Data analysts are in high demand: According to the Bureau of Labor Statistics, the field is projected to grow 19 percent from 2014 to 2024—much faster than the average for all occupations.
But finding qualified individuals to fill these roles isn’t easy. These professionals are responsible for helping organizations make sense of their technical data in order for executives to make better business decisions, and that requires a unique skill set, which combines technical savvy with business knowledge.
With more than 2.3 million job openings today, experts predict that by 2020, that number will swell to more than 2.7 million—and some of these jobs are taking twice as long to fill than the national benchmark average. This industry need, coupled with the shortage on talent, means data analysts are well compensated. According to Robert Half Technology’s (RHT) 2017 Salary Guide, these professionals earn between $77,500 and $118,750 depending on their experience, education, and skill set.
To maximize your earning potential, career experts suggest that you focus on four areas: mastering today’s in-demand data skills, considering an advanced degree, seeking extra experience, and knowing the range in which your salary lies.
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1. Master the Necessary Skills
The skills that are in demand today aren’t always the ones that will be in demand tomorrow. That’s why it’s important to keep tabs on industry trends and make sure you’re up to date on the latest skills, says John Reed, senior executive director at RHT.
Experience with databases like Microsoft SQL Server, Oracle, and IBM DB2 are essential skills for managing data, he says. Mastery of Microsoft SQL Server and Oracle, in particular, could raise your salary by as much as eight percent and six percent respectively, according RHT ’s 2017 Salary Guide.
Acquiring additional programming skills—particularly R and Python—can also increase your earning potential, says Blake Angove, director of technology services at IT recruiting firm LaSalle Network.
“When you have in-demand skills, you’re in a better position to ask for higher pay,” Reed says. “Your degree can certainly give you a lot of knowledge and skills needed as a data analyst through math, computer science, data modeling courses, and more. And if you’d like to expand your skill set, consider taking an online course.”
2. Pursue an Advanced Degree or Certificate
Businesses are having a difficult time finding qualified individuals with the right mix of skills, training, experience, and education, which is why salaries for these professionals are so competitive.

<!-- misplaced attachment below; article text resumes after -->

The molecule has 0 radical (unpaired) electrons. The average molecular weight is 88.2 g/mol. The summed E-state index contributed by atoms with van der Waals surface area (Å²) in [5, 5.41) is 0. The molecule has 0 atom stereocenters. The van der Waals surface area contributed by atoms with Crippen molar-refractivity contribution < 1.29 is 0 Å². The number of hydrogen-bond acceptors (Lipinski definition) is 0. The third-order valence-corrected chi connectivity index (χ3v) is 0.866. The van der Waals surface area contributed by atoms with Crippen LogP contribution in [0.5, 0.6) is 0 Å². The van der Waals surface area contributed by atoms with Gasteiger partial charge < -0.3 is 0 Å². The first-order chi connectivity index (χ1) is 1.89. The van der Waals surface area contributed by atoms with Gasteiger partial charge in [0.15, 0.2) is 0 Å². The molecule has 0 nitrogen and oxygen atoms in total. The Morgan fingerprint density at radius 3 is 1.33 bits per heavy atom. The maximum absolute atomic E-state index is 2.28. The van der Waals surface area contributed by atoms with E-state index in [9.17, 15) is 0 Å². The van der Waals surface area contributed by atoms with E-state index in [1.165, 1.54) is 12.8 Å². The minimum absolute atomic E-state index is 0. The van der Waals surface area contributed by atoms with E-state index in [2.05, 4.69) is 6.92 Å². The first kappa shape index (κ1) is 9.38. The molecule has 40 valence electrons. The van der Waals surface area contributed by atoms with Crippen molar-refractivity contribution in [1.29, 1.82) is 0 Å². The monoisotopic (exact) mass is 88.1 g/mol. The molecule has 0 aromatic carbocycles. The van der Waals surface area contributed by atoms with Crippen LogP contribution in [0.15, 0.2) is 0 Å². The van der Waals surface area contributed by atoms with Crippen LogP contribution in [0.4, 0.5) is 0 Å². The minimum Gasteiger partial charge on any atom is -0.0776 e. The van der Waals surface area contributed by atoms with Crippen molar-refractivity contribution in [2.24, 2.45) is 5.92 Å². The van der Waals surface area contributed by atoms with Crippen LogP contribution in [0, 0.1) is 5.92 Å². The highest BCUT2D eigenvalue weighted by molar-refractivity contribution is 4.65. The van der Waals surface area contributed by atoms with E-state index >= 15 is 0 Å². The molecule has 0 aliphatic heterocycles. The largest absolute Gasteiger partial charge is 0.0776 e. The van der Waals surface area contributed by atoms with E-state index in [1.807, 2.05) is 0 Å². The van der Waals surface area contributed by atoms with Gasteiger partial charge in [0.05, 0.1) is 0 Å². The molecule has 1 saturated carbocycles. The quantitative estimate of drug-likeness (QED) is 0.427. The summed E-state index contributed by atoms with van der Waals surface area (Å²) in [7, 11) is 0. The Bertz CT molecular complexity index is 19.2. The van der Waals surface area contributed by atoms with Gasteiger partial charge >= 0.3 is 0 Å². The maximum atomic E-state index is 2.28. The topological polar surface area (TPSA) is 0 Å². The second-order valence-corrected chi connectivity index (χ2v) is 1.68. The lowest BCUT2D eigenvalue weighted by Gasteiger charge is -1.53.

Entry-level data analysts typically earn a bachelor’s degree from a science, technology, engineering, and math (STEM) field, but pursuing an advanced can fast-track you to a promotion and higher salary, Angove says. In fact, 39 percent of advanced analytics jobs require a master’s degree or PhD, according to IBM.
Seek a program with a focus on math, science, databases, programming, modeling, and predictive analytics, he suggests. Northeastern offers a Master of Professional Studies in Analytics, for example, which equips students with a deep understanding of the mechanics of working with data, along with the capacity to identify and communicate data-driven insights that influence decision-making.
3. Seek Extra Experience
Whether you’re considering a graduate degree or are already enrolled in a master’s program, there are steps you can take now to boost your earning potential, Reed says. To begin, gain hands-on experience through internships or project-based roles while you’re in school to build up your resumé.
“These experiences can help you earn a higher salary as a new tech professional, since you’ll already have some of the skills and knowledge needed,” he says.
Research companies and job openings in your area and network with industry professionals to see what opportunities are available. With more real experience and tangible projects, employers may boost your salary.
“One of the best ways to increase salary is to show an employer how you’ve brought value to a previous employer or project,” Reed adds.
4. Don’t Sell Yourself Short
If you’re already employed as a data analyst and are seeking a promotion or bump in pay, prepare yourself for that conversation with your manager. There are a variety of salary calculators and resources available to check how your compensation stacks up in the market, including Salary.com, PayScale, and RHT ’s annual Salary Guide.
These resources are essential to have the most productive conversations with hiring managers, Reed says. “If you find you need to negotiate for higher pay, present your research during a salary discussion with your potential or current employer in order to help strengthen your case. Understanding what your industry peers in your geographic location are making is extremely important to knowing if your compensation is up to par.”